Gene expression changes underlying prostate cancer metastasis
Prostate cancer is one of the most common cancers among men. The American Cancer Society estimates that there will be 220,800 new cases of prostate cancer in 2015 and 27,540 prostate cancer related deaths. The National Cancer Institute’s SEER database shows that the 5-year survival rate for metastatic prostate cancer is only 28%. Cancer metastasis – the spread of cancer from a primary tumor to sites throughout the body – is the most important rate limiting step leading to death. The hallmarks of metastasis are primary tumor invasiveness, the acquisition of a vascular blood supply (tumor angiogenesis), and tumor cell invasion and growth at the distant site. Understanding how tumor cells become invasive is fundamentally important to developing strategies to stop that process.
A protein called hepatocyte growth factor (HGF) is a critical regulator of invasiveness in many cancers, including prostate cancer. In fact, most growth factors regulate other cell activities besides growth, such as cellular metabolism and migration, but are named on the basis of how they were originally discovered; this multiplicity of action is called pleitropism. HGF regulates cell proliferation, but also regulates migration, invasiveness and even angiogenesis, making the subversion of HGF activity in cancer dangerous in many respects. However, HGF is also important in promoting survival, immunity and repair in normal tissues, so blocking all HGF activity throughout the body as an anti-cancer strategy is a compromise. Blocking only the harmful HGF effects while maintaining its positive attributes could potentially block tumor metastasis while maintaining systemic health; to reach this ideal we have to understand the molecular basis of HGF pleiotropism. Remarkably, the nature of HGF itself affords a unique opportunity to just that: the HGF gene encodes five distinct protein isoforms and one, known as NK2, is special in that it drives only cell motility and invasion, but not cell proliferation.
Cecchi et al. exploited this difference in biological activity by performing a global comparison of gene expression changes driven by HGF and NK2 in a prostate cancer cell line which, when implanted into mice, mimics the process of primary tumor growth and robust metastatic spread. Gene expression changes were identified using arrays that contain ~54,000 probes to follow ~30,000 genes. Analysis of 36 such arrays covering multiple time points for each HGF isoform, a total of ~1.9 million measurements, ultimately revealed 345 genes whose expression change distinguished motility and invasion from other HGF biological effects. Many of these expression changes occurred in genes with known or suspected roles in controlling motility or invasion, and some were recognized contributors to prostate cancer progression. Cecchi et al. then compared this gene set with those gathered from patient samples analyzed as part of The Cancer Genome Atlas project of the National Institutes of Health. They found that 24 of the 345 HGF-driven, invasion-associated gene expression changes which also occurred in a collective majority of 85 prostate cancer cases had significant impact on patient survival. Of the 24, only 1 gene expression change was associated with prolonged survival, whereas 23 were associated with significantly decreased disease-free patient survival. Moreover, these 23 changes also co-occurred in the same patients with strikingly high frequency. These findings support the likelihood that “master switches” controlling these gene expression changes such as HGF are critical drivers of prostate cancer metastasis and provide guidance for the development of better diagnostics and therapeutics for this important disease.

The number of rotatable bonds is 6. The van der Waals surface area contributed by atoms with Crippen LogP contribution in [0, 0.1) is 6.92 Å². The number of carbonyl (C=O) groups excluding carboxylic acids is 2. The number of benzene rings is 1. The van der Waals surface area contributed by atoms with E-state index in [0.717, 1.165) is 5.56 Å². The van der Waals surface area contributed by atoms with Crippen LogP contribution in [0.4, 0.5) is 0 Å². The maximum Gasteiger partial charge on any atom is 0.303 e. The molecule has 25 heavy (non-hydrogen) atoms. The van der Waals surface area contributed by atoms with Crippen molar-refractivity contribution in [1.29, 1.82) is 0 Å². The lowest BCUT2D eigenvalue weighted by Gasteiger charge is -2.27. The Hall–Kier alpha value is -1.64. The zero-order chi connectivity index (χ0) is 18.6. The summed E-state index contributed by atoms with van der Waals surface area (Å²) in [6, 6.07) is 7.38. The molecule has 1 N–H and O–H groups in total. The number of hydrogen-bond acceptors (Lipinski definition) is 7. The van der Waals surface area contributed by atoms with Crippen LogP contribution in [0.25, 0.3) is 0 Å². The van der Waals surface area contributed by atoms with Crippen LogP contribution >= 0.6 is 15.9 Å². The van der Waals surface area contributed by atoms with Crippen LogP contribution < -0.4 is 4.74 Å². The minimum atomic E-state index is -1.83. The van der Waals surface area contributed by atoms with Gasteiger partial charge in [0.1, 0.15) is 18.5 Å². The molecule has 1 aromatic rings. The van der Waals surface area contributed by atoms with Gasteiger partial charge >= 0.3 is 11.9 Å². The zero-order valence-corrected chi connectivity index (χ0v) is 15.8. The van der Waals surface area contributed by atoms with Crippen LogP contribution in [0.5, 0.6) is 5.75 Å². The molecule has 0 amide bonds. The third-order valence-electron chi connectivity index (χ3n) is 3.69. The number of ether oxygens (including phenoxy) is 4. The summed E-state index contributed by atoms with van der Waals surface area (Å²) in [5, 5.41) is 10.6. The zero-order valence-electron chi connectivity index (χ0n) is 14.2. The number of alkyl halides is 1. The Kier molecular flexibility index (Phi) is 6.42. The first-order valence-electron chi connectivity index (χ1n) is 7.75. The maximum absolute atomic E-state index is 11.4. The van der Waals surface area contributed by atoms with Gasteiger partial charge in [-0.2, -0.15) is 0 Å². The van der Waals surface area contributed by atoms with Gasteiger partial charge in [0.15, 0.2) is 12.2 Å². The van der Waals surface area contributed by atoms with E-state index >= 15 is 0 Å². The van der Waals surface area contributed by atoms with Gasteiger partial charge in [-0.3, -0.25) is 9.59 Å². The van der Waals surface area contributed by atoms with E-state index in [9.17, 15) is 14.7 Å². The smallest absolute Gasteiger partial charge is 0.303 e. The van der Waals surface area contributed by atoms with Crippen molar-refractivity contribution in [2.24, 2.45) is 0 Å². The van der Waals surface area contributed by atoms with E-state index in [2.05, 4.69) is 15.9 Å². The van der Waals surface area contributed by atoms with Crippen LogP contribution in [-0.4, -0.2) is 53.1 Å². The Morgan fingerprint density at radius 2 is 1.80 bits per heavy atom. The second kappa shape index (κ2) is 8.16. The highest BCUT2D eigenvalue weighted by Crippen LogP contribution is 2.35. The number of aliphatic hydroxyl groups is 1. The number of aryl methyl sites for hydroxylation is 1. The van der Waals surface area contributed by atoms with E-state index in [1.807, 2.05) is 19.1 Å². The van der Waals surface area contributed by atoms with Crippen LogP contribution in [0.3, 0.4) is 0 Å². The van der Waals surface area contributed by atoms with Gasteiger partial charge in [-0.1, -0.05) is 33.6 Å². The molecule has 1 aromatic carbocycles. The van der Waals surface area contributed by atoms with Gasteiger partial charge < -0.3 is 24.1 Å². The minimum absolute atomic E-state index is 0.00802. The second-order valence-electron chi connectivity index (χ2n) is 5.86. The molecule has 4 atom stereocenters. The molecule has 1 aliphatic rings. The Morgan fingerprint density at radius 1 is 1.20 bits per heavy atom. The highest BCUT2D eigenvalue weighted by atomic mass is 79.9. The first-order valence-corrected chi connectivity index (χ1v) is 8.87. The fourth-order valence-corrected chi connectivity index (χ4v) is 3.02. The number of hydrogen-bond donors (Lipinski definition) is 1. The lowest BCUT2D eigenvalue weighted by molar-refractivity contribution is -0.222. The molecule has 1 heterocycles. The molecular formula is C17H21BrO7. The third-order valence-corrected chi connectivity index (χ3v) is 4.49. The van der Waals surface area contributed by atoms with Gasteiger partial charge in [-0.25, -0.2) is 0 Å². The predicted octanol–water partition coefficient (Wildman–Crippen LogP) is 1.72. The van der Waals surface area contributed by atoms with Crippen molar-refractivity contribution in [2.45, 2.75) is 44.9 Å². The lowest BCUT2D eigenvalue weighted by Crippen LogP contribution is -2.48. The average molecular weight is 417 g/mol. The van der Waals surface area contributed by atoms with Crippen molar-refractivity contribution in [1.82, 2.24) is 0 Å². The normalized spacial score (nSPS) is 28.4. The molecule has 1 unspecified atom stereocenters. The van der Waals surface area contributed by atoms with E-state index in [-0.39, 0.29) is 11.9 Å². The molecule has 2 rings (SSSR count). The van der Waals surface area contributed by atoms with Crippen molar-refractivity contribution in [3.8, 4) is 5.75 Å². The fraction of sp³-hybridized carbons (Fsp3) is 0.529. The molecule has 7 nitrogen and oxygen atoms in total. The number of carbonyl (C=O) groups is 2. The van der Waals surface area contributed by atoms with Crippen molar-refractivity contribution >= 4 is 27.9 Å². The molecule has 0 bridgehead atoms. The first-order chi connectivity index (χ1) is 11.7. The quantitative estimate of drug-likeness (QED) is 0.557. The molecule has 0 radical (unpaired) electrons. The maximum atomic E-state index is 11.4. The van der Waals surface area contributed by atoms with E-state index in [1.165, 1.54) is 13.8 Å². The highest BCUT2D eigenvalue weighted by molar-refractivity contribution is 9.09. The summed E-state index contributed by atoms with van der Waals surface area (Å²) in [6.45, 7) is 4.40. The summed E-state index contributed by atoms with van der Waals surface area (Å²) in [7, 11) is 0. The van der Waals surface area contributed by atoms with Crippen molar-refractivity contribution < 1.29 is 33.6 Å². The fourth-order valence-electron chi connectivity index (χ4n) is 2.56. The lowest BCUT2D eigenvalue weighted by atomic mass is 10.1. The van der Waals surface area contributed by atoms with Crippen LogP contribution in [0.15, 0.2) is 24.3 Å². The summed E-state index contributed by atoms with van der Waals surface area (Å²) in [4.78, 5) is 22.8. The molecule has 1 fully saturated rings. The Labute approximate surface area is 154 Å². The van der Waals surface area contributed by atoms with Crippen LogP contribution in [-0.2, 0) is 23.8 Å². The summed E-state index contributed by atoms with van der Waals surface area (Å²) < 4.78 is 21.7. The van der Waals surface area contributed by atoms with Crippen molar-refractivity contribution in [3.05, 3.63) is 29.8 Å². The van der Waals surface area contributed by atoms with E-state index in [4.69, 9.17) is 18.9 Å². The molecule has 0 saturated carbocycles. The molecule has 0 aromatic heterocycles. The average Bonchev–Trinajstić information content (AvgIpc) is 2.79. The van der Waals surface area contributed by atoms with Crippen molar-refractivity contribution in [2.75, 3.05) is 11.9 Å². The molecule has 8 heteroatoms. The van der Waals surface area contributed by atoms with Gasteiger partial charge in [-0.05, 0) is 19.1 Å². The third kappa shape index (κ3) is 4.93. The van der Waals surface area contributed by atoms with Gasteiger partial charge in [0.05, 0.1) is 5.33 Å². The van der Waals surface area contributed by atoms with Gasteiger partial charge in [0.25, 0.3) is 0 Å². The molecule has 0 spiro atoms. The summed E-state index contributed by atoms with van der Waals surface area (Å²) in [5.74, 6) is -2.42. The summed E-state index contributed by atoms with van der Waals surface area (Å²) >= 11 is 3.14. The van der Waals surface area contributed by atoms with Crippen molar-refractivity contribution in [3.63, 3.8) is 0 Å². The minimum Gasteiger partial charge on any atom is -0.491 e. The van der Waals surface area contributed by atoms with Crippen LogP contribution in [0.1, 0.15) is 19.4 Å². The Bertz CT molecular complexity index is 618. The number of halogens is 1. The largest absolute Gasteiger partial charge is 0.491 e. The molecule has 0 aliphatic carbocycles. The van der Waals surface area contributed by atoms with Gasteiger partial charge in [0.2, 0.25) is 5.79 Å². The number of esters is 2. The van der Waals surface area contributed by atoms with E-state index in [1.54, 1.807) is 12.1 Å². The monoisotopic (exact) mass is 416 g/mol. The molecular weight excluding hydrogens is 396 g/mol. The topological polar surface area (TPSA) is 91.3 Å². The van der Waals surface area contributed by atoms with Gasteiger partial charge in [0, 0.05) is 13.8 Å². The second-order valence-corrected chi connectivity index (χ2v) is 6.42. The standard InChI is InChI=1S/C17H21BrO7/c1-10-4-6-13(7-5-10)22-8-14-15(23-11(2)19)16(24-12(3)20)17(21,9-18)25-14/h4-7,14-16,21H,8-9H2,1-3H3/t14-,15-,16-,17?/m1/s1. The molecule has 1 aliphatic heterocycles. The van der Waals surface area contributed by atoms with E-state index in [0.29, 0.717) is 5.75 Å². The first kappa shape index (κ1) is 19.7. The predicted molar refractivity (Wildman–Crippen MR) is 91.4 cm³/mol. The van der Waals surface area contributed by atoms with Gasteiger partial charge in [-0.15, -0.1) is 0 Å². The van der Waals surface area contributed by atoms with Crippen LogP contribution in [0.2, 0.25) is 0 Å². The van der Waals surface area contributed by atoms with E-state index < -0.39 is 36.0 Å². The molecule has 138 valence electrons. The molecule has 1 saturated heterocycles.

Expression array analysis of the hepatocyte growth factor invasive program.
Cecchi F, Lih CJ, Lee YH, Walsh W, Rabe DC, Williams PM, Bottaro DP
Clin Exp Metastasis. 2015 Oct;32(7)
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